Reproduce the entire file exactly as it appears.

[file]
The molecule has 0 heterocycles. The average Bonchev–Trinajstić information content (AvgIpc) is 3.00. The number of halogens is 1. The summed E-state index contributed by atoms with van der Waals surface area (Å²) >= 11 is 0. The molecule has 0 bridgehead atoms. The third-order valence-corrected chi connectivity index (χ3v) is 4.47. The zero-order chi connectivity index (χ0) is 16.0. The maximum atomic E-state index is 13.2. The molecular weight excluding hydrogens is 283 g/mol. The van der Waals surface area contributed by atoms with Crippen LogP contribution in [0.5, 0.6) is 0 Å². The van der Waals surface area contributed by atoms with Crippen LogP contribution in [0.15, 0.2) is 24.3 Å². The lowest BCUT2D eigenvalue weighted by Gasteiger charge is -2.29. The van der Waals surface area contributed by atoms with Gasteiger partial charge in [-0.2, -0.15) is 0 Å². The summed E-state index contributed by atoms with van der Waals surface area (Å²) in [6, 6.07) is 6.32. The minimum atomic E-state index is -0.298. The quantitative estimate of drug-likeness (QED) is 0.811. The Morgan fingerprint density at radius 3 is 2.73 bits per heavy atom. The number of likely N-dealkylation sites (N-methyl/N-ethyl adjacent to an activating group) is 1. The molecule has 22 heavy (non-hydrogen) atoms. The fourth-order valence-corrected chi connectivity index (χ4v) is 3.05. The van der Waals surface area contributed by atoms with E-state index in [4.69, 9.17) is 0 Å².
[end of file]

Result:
The molecule has 0 heterocycles. The average Bonchev–Trinajstić information content (AvgIpc) is 3.00. The number of halogens is 1. The summed E-state index contributed by atoms with van der Waals surface area (Å²) >= 11 is 0. The molecule has 0 bridgehead atoms. The third-order valence-corrected chi connectivity index (χ3v) is 4.47. The zero-order chi connectivity index (χ0) is 16.0. The maximum atomic E-state index is 13.2. The molecular weight excluding hydrogens is 283 g/mol. The van der Waals surface area contributed by atoms with Crippen LogP contribution in [0.5, 0.6) is 0 Å². The van der Waals surface area contributed by atoms with Crippen LogP contribution in [0.15, 0.2) is 24.3 Å². The lowest BCUT2D eigenvalue weighted by Gasteiger charge is -2.29. The van der Waals surface area contributed by atoms with Gasteiger partial charge in [-0.2, -0.15) is 0 Å². The summed E-state index contributed by atoms with van der Waals surface area (Å²) in [6, 6.07) is 6.32. The minimum atomic E-state index is -0.298. The quantitative estimate of drug-likeness (QED) is 0.811. The Morgan fingerprint density at radius 3 is 2.73 bits per heavy atom. The number of likely N-dealkylation sites (N-methyl/N-ethyl adjacent to an activating group) is 1. The molecule has 22 heavy (non-hydrogen) atoms. The fourth-order valence-corrected chi connectivity index (χ4v) is 3.05. The van der Waals surface area contributed by atoms with E-state index in [4.69, 9.17) is 0 Å².